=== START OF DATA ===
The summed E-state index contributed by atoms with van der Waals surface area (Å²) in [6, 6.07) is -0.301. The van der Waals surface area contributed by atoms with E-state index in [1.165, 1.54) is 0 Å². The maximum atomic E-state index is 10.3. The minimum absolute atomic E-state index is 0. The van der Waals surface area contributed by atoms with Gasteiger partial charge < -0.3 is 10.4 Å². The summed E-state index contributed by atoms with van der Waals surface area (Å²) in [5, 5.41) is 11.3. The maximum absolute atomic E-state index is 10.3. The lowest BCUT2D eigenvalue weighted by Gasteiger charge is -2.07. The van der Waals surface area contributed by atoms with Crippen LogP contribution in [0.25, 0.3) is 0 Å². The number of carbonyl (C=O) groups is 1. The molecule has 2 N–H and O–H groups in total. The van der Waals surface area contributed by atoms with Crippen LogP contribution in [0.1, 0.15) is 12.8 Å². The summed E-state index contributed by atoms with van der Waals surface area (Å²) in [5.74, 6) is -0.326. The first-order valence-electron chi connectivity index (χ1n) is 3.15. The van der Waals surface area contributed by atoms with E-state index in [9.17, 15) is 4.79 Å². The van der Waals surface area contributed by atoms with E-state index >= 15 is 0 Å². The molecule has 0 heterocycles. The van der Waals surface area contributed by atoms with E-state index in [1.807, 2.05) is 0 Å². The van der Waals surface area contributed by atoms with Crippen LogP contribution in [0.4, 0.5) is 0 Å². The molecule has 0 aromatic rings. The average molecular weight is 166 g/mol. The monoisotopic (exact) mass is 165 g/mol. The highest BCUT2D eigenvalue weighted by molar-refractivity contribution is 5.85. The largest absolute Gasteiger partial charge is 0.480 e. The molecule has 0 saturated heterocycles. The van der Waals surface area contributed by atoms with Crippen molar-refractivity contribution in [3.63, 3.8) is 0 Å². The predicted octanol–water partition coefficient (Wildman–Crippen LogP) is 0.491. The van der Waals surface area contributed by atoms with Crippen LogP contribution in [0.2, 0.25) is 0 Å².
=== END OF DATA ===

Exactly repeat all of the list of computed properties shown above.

The summed E-state index contributed by atoms with van der Waals surface area (Å²) in [6, 6.07) is -0.301. The van der Waals surface area contributed by atoms with E-state index in [1.165, 1.54) is 0 Å². The maximum atomic E-state index is 10.3. The minimum absolute atomic E-state index is 0. The van der Waals surface area contributed by atoms with Gasteiger partial charge < -0.3 is 10.4 Å². The summed E-state index contributed by atoms with van der Waals surface area (Å²) in [5, 5.41) is 11.3. The maximum absolute atomic E-state index is 10.3. The lowest BCUT2D eigenvalue weighted by Gasteiger charge is -2.07. The van der Waals surface area contributed by atoms with Crippen LogP contribution in [0.25, 0.3) is 0 Å². The number of carbonyl (C=O) groups is 1. The molecule has 2 N–H and O–H groups in total. The van der Waals surface area contributed by atoms with Crippen LogP contribution in [0.1, 0.15) is 12.8 Å². The summed E-state index contributed by atoms with van der Waals surface area (Å²) in [5.74, 6) is -0.326. The first-order valence-electron chi connectivity index (χ1n) is 3.15. The van der Waals surface area contributed by atoms with E-state index in [9.17, 15) is 4.79 Å². The van der Waals surface area contributed by atoms with E-state index >= 15 is 0 Å². The molecule has 0 heterocycles. The van der Waals surface area contributed by atoms with E-state index in [1.807, 2.05) is 0 Å². The van der Waals surface area contributed by atoms with Crippen LogP contribution in [0.4, 0.5) is 0 Å². The molecule has 0 aromatic rings. The average molecular weight is 166 g/mol. The monoisotopic (exact) mass is 165 g/mol. The highest BCUT2D eigenvalue weighted by molar-refractivity contribution is 5.85. The largest absolute Gasteiger partial charge is 0.480 e. The molecule has 0 saturated heterocycles. The van der Waals surface area contributed by atoms with Crippen molar-refractivity contribution in [3.63, 3.8) is 0 Å². The predicted octanol–water partition coefficient (Wildman–Crippen LogP) is 0.491. The van der Waals surface area contributed by atoms with Crippen LogP contribution in [0.2, 0.25) is 0 Å².